One has to fully understand the complexities and separation of information, client and  risk strategies to even begin to understand how the investment banking side of a company could have been hawking a new CDO, while at the same time, that company’s asset management group or proprietary trading desk was shorting the same security.  Even if you buy into the argument that these groups did not and should not have been communicating with each other, the sheer fact that the bank was on all sides of the market for this security seems to most rationale thinkers like a clear conflict of interest.

It now seems that the SEC agrees with that point of view and we don’t really see how they could have come to any other conclusion.

We believe that the industry should warmly embrace the proposed rule 127B and move on. 

We note that the American Securitization Forum has given a somewhat reserved endorsement of the proposed rule.  Their concerns are that activities including legitimate hedging and market making are not impinged by an overly conservative implementation of 127B.

We would suggest that these concerns, while academically legitimate, are way “over baked”.  Cleary, banks that are active in the underwriting of securitized debt will not underwrite every transaction, even for the same issuer.  As this is clearly the most predictable outcome, the abilities of any single bank to conduct active investment businesses (both for third-party clients and for their own account) can’t really be expected to be a hindered by this rule. 

In fact, we would argue that by forcing firms to choose which roles or sides they take for individual transactions, we would do much to encourage competition and market efficiency.

If the ASF meant in their commentary to include concerns about an investment bank being restricted from hedging against a deteriorating portfolio position during the first 12 months (the proposed rule suggests a 12 month prohibition for underwriters), we would acknowledge that the rule will put more pressure on the investment banker to construct a transaction with better fundamentals. But isn’t that really the point after all? 

If the banker doesn’t think the security has at least a year’s worth of legs, why were they underwriting it to begin with?  If they still hold a substantial percentage of the issue on their books 12 months out, perhaps they should question why they did the deal in the first place.

We see proposed rule 127B as perhaps the most legitimate fix to the securitization industry since the financial crisis.  We believe the entire industry should embrace the rule and take a major step towards reviving market confidence across the board.

Fannie/Freddie Suit Brings More Gloom to Mortgage Industry

Last week’s announcement by the Federal Home Finance Agency (“FHFA“) that they would sue 17 major banks on behalf of FNMA and FHLMC throws more cold water on the stalled recovery of the US residential mortgage market.  Not that the filing was a complete surprise, given the trail of developments over the last few years regarding shoddy underwriting standards by some of the most aggressive mortgage originators but there is a legitimate school of thought that suggests that such action probably doesn’t solve anything and the only pockets that will wind up being lined here will be those of the lawyers working on behalf of both sides in this dispute.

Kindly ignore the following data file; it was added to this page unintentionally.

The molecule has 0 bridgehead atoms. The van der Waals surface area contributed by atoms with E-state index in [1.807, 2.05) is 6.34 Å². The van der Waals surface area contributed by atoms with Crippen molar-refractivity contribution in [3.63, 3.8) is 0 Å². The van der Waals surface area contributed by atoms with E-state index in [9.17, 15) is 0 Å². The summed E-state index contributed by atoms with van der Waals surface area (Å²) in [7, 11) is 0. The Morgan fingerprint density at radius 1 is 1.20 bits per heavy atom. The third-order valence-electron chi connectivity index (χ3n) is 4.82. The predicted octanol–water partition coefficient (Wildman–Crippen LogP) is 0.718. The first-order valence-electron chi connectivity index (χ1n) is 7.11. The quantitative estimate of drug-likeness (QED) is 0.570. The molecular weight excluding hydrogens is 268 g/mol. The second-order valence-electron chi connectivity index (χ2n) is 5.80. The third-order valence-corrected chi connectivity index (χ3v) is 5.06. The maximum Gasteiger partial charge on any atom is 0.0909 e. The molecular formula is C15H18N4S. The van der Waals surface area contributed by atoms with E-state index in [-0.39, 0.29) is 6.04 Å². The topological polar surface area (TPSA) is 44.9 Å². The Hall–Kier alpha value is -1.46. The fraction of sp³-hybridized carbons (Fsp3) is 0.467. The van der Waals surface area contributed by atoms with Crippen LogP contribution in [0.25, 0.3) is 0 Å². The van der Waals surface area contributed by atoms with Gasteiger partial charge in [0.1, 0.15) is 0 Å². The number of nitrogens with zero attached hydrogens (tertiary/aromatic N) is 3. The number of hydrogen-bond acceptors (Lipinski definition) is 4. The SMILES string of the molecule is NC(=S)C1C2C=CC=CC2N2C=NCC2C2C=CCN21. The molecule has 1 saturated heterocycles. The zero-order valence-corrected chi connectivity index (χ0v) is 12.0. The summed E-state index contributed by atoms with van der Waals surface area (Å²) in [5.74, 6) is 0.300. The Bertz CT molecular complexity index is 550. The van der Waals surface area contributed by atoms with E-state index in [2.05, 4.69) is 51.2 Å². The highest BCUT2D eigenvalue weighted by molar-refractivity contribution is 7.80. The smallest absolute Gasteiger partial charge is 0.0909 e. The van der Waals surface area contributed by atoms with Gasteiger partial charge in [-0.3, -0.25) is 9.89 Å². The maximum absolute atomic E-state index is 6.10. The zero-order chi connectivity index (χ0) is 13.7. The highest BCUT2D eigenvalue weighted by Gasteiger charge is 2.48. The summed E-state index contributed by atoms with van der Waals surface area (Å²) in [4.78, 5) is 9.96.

The evidence seems mighty clear at this point that the 17 organizations named in the suit (see list below)  may have been among the many lenders that were much less than “on the ball” in underwriting thousands of mortgages that eventually found their way into the Government programs.  The rub is that the banks are very likely to make the case that “if anyone should have understood what they were getting with these mortgages, it was the GSE’s”, including FNMA and FHLMC

The banks will undoubtedly argue that the GSE’s, perhaps more so than any other “sophisticated investor” in the market, knew exactly what they were buying from these banks.  Keep in mind that this was not some type of shotgun wedding.  These “trades” took place over several years so, even if one wants to argue that the banks snuck some bad mortgages into the Government programs, how can one seriously believe that the mortgage agencies should not have been conducting their own due diligence on the underlying quality of the product? 

If you ask us, we think this argument has some legs and is probably why several in the industry are suggesting that neither side likely has much motivation to settle this case early.  On that basis, probably too bad for the mortgage industry, as this will undoubtedly put another wet blanket on the industry’s recovery.

Another related development this past week was Bank of America’s decision to exit its correspondent mortgage business and the rumors that an exit of their wholesale business is not far behind.  Clearly the notion of having to take responsibility for the actions of a large network of correspondent mortgage originators sounds less and less appealing to BoA, particularly when banks, which have acted as very useful “clearing houses” for the US mortgage market, begin to feel like they have been left “holding the bag”.

Here are the 17 banks named in the FHFA suit:

Ally Financial (ex-GMAC), $6 billion
Bank of America Corp., $6 billion
Barclays Bank, $4.9 billion
Citigroup, $3.5 billion
Countrywide, $26.6 billion
Credit Suisse Holdings USA, $14.1 billion
Deutsche Bank, $14.2 billion
First Horizon National, $883 million
General Electric, $549 million
Goldman Sachs, $11.1 billion
HSBC North America, $6.2 billion
J.P. Morgan Chase, $33 billion
Merrill Lynch/First Franklin Financial, $24.853 billion
Morgan Stanley, $10.58 billion
Nomura Holding America Inc., $2 billion
Royal Bank of Scotland Group, $30.4 billion
Societe Generale, $1.3 billion